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Modular conveyors prove handy in a transitioning market

If you cannot handle change, you probably don’t have business serving the automotive industry, where constant change is par for the course. The same can be said for processors’ kit: equipment needs to be just as flexible as the processors who use it.

MPW Staff

February 3, 2009

3 Min Read
Modular conveyors prove handy in a transitioning market

With building-block versatility, modular conveyor systems are one of the productivity improvement tools that complement the Kaizen philosophy of continuous improvement.   “Modular conveyors give us unlimited opportunities and keep us from having obsolete equipment with fixed length conveyors,” says J. C. Noll, senior production engineer at North American Lighting Inc.’s (NAL) Flora, IL facility.  “Fixed conveyors just back you into a corner.  If you want to improve a process or work on some Kaizen activity you are somewhat strapped to the fixed length conveyor’s length unless you want to go through the pain of cutting it down and then getting a new belt configured for that.”

NAL injection molds and assembles lighting products for vehicle manufacturers including Toyota, GM, Honda, Nissan and Subaru, with the Flora site housing 28 molding machines used to manufacture headlamps, fog lamps and auxiliary combination systems.

NAL’s manufacturing process is based on the Koito Production System (KPS), which is designed to ensure costs are closely controlled; inventories are held to a minimum, engineering changes are implemented quickly, and deliveries are on time. Installing modular conveyor systems provided the molder with a lower total cost of ownership savings in areas including energy savings, reduced maintenance costs, shipping, installation, and most notably in reconfiguration. “If we purchased five new conveyors which were all fixed length, and a year and a half from now we wanted to make some other improvement, those conveyors might not have an application at that point, and they would become obsolete or idle equipment and then force additional expenditure,” explains Noll.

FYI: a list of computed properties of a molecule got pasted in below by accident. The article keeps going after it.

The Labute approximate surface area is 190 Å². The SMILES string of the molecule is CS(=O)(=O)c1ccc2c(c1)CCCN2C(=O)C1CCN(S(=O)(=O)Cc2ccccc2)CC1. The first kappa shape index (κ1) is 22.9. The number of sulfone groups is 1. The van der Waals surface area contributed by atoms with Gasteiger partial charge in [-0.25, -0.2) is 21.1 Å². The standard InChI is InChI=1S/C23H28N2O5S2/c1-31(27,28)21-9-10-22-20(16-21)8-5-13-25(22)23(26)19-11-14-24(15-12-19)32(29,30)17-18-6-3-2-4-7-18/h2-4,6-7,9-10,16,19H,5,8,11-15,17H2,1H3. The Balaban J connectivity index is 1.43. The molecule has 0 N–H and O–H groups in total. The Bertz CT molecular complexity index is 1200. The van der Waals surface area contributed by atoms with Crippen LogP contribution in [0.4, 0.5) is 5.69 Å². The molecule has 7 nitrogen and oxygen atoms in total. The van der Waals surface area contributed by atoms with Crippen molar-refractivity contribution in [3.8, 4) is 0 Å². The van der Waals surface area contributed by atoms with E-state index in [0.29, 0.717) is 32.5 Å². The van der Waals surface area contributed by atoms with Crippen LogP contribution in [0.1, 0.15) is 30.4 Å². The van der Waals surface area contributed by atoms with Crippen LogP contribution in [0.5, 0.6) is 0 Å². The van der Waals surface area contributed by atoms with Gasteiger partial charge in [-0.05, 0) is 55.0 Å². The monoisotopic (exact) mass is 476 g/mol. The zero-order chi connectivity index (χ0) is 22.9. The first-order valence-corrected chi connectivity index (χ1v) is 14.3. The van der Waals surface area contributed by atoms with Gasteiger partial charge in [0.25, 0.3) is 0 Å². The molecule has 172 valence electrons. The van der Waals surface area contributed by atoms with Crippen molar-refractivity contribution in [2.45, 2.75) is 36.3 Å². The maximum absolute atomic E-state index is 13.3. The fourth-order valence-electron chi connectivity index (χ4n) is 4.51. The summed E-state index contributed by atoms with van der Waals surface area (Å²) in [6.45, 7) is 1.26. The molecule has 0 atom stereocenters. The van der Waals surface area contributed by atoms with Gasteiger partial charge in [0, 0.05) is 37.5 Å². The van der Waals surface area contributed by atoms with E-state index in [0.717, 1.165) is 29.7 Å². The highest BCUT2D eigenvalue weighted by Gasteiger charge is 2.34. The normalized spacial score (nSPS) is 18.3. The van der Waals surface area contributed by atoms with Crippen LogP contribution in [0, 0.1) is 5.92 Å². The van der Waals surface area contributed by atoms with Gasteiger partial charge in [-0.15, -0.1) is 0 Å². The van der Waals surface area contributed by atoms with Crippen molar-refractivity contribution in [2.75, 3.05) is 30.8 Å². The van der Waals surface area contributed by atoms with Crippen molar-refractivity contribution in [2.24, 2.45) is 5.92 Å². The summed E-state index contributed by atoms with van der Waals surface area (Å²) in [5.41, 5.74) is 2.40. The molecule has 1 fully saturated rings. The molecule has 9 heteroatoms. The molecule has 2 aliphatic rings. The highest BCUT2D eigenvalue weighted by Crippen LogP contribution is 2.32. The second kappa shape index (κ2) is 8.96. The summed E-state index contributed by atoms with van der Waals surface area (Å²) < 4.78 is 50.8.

NAL tasked Dynamic Conveyor (Muskegon, MI) to help with its modular conveyance tasks. “With the DynaCon modular conveyor, if we want to make a change to this layout, we buy three additional modules and expand the conveyors three feet, because now we can make it work,” he says. The modular conveyor systems from this manufacturer can be reconfigured by removing, inserting or exchanging modules that are available in lengths as short as 6 inches. NAL uses its conveyors to move product from its molding machines, where the product is robotically placed on a conveyor, to an operator for inspection and packaging, or conveyed to another area for a secondary application.  “The flexibility of being able to change work cell layouts is the bonus,” Noll says. “With the modular system you can add or subtract modules to reconfigure based on Kaizen activity when making productivity improvements or streamlining operator utilization.” 

The use of modular conveyor systems also eliminates the need for transition points.  If a curved application is necessary, the curved module is one piece from start to end with a modular system, whereas, a fixed length conveyor may take three pieces with a transition point. “Based on the cosmetic requirements of our product, a fixed conveyor might increase our defect ratio. So the capability of doing a curve within the same conveyor adds a lot of flexibility for us,” says Noll.  

Another advantage of the modularity of the system, according to Noll, is the ability to share equipment between the facilities. The Flora, IL facility was the first to employ the DynaCon system, but over the past six years, in addition to expanding the number of conveyors in that facility, some of NAL’s other facilities have implemented the modular conveyor system. “We have a sister forward lighting plant in Paris, and rear lighting in Salem as well as our new plant in Alabama. We can share that equipment between the plants and it makes it much better for us,” Noll says. 

An animation that demonstrates the reconfiguring of such a conveyor system can be viewed here (Windows only).—[email protected]

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